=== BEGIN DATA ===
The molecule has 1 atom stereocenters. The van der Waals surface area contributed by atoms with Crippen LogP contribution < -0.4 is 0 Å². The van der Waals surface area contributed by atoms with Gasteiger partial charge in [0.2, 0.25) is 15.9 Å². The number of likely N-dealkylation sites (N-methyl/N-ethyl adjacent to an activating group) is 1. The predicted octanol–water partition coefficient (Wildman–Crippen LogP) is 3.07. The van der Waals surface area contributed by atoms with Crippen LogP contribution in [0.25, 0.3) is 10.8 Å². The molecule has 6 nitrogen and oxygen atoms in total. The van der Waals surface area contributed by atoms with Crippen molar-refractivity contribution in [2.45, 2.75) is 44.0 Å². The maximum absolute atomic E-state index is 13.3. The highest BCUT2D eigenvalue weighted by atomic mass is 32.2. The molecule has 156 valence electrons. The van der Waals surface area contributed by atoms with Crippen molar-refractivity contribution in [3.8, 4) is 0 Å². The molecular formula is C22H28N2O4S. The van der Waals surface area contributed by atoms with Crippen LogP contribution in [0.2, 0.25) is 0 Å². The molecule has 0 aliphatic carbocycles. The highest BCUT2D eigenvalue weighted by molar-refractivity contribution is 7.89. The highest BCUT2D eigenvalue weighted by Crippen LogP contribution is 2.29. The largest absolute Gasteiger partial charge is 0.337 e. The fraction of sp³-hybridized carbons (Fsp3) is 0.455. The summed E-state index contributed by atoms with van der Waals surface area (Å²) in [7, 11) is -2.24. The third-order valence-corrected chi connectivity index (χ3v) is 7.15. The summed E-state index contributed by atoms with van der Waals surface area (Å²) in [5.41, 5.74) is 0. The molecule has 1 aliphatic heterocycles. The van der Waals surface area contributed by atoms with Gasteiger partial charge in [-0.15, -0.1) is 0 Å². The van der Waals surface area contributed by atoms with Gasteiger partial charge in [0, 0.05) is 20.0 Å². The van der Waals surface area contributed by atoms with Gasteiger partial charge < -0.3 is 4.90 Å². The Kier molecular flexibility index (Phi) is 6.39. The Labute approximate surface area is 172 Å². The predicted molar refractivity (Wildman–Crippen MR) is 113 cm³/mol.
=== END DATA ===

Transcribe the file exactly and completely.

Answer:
The molecule has 1 atom stereocenters. The van der Waals surface area contributed by atoms with Crippen LogP contribution < -0.4 is 0 Å². The van der Waals surface area contributed by atoms with Gasteiger partial charge in [0.2, 0.25) is 15.9 Å². The number of likely N-dealkylation sites (N-methyl/N-ethyl adjacent to an activating group) is 1. The predicted octanol–water partition coefficient (Wildman–Crippen LogP) is 3.07. The van der Waals surface area contributed by atoms with Crippen LogP contribution in [0.25, 0.3) is 10.8 Å². The molecule has 6 nitrogen and oxygen atoms in total. The van der Waals surface area contributed by atoms with Crippen molar-refractivity contribution in [2.45, 2.75) is 44.0 Å². The maximum absolute atomic E-state index is 13.3. The highest BCUT2D eigenvalue weighted by atomic mass is 32.2. The molecule has 156 valence electrons. The van der Waals surface area contributed by atoms with Crippen molar-refractivity contribution in [3.8, 4) is 0 Å². The molecular formula is C22H28N2O4S. The van der Waals surface area contributed by atoms with Crippen LogP contribution in [0.2, 0.25) is 0 Å². The molecule has 0 aliphatic carbocycles. The highest BCUT2D eigenvalue weighted by molar-refractivity contribution is 7.89. The highest BCUT2D eigenvalue weighted by Crippen LogP contribution is 2.29. The largest absolute Gasteiger partial charge is 0.337 e. The fraction of sp³-hybridized carbons (Fsp3) is 0.455. The summed E-state index contributed by atoms with van der Waals surface area (Å²) in [7, 11) is -2.24. The third-order valence-corrected chi connectivity index (χ3v) is 7.15. The summed E-state index contributed by atoms with van der Waals surface area (Å²) in [5.41, 5.74) is 0. The molecule has 1 aliphatic heterocycles. The van der Waals surface area contributed by atoms with Gasteiger partial charge in [-0.15, -0.1) is 0 Å². The van der Waals surface area contributed by atoms with Gasteiger partial charge in [0, 0.05) is 20.0 Å². The van der Waals surface area contributed by atoms with Gasteiger partial charge < -0.3 is 4.90 Å². The Kier molecular flexibility index (Phi) is 6.39. The Labute approximate surface area is 172 Å². The predicted molar refractivity (Wildman–Crippen MR) is 113 cm³/mol.